In the CCB group, patients with a history of MI had a reduction in the risk of hospitalization for angina pectoris of 58% when compared with the ACE-I group. The antispastic effect of this drug on the coronary arteries may likely be a factor leading to the reduced incidence of hospitalization for angina pectoris in post-MI patients. Authors highlight that baseline and end of study blood pressure of patients in the JMIC-B study were comparable to those of patients in ALLHAT. Blood pressure was well-controlled in both trials, and may explain consistency in results between JMIC-B and ALLHAT.14,31 Upon review of dosage regimens used in this study, the doses seemed inadequate when compared to doses used in Americans and Europeans. However, these dose levels are considered optimum for efficacy and safety in Japanese patients, and standard doses of these ACE-Is were determined in multi-center clinical studies based on the Japanese guidelines for evaluating antihypertensive drugs.34?37 The effects of nifedipine on the progression of coronary atherosclerosis were compared with those of ACE-Is using quantitative coronary angiogram (QCA) of the CV measurement system in a JMIC-B side arm study.38 Seventy-seven institutions specializing in CV diseases agreed to submit coronary angiogram films of patients to the core angiographic laboratory before and 36 months after the start of treatment. Study analyses were performed on the data from 83 and 79 patients in the nifedipine and ACE-I groups, respectively. These analyses showed that nifedipine was better than ACE-Is in inhibiting the progression of coronary atherosclerosis and in the reduction of development of new lesions. Despite the effects on atherosclerosis based on QCA, clinically this did not translate into a reduction of morbidity and there were no significant differences that were found in the incidence of cardiac events between the groups (nifedipine 25 patients; ACE-I 22 patients).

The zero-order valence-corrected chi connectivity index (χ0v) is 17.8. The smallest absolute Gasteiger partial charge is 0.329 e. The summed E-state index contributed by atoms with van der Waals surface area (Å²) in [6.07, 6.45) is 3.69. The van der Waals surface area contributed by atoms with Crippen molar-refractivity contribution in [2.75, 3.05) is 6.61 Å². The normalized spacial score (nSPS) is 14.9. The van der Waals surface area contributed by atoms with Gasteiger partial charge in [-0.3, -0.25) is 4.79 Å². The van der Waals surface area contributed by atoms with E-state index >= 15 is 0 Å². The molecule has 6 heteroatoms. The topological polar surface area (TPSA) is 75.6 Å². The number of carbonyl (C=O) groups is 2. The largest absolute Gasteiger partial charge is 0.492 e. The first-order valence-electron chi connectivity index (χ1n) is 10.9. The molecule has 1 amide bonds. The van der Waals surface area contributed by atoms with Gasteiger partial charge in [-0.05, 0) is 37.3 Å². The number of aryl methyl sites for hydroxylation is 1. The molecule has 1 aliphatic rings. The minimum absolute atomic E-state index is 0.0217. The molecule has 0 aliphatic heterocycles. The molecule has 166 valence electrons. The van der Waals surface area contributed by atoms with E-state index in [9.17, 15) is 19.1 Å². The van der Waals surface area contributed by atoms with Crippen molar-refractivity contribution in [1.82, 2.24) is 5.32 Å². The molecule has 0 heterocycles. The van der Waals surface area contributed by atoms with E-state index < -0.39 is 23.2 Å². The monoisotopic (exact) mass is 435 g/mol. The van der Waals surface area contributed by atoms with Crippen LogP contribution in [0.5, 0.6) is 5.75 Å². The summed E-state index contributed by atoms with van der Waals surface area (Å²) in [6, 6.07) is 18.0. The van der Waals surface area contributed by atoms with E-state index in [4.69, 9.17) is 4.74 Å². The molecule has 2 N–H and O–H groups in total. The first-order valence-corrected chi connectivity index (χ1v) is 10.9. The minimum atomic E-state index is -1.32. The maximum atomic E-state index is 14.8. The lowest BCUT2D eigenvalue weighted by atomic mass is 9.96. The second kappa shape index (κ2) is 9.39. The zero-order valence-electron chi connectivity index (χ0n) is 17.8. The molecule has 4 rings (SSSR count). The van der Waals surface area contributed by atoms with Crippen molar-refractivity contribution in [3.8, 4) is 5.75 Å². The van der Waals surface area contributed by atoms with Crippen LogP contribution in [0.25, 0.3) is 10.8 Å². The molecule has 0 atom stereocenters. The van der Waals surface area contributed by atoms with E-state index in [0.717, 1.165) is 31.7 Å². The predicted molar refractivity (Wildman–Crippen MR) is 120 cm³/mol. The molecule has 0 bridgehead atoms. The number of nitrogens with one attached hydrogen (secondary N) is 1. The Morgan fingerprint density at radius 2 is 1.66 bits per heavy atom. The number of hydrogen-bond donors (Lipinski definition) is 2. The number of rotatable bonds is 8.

In recent years, a couple of key clinical trials have expanded the body of evidence available on modified-release formulations of nifedipine. The International Nifedipine GITS study: Intervention as a Goal in Hypertension Treatment (INSIGHT) was the first, large, double-blind, randomized trial undertaken exclusively in high-risk hypertensive patients, with CV events as a prospectively defined primary endpoint.39 This trial compared the effects of nifedipine GITS 30 mg daily with co-amilozide 25/2.5 mg daily (combination of hydrochlorothiazide and amiloride) on CV mortality and morbidity in 6321 patients aged 55 to 80 years old from Europe and Israel. This study consisted of hypertensive patients (blood pressure ?150/95 mmHg, or SBP ? 160 mmHg) with an additional risk factor which included hyperlipidemia, smoker, family history of MI in parent or sibling <50 years old, left ventricular hypertrophy, CHD, left ventricular strain, peripheral vascular disease, or proteinuria. Dose doubling and additional therapy with atenolol 25 mg daily or enalapril 5 mg daily was allowed if BP was >140/90 mmHg after 2 weeks of treatment.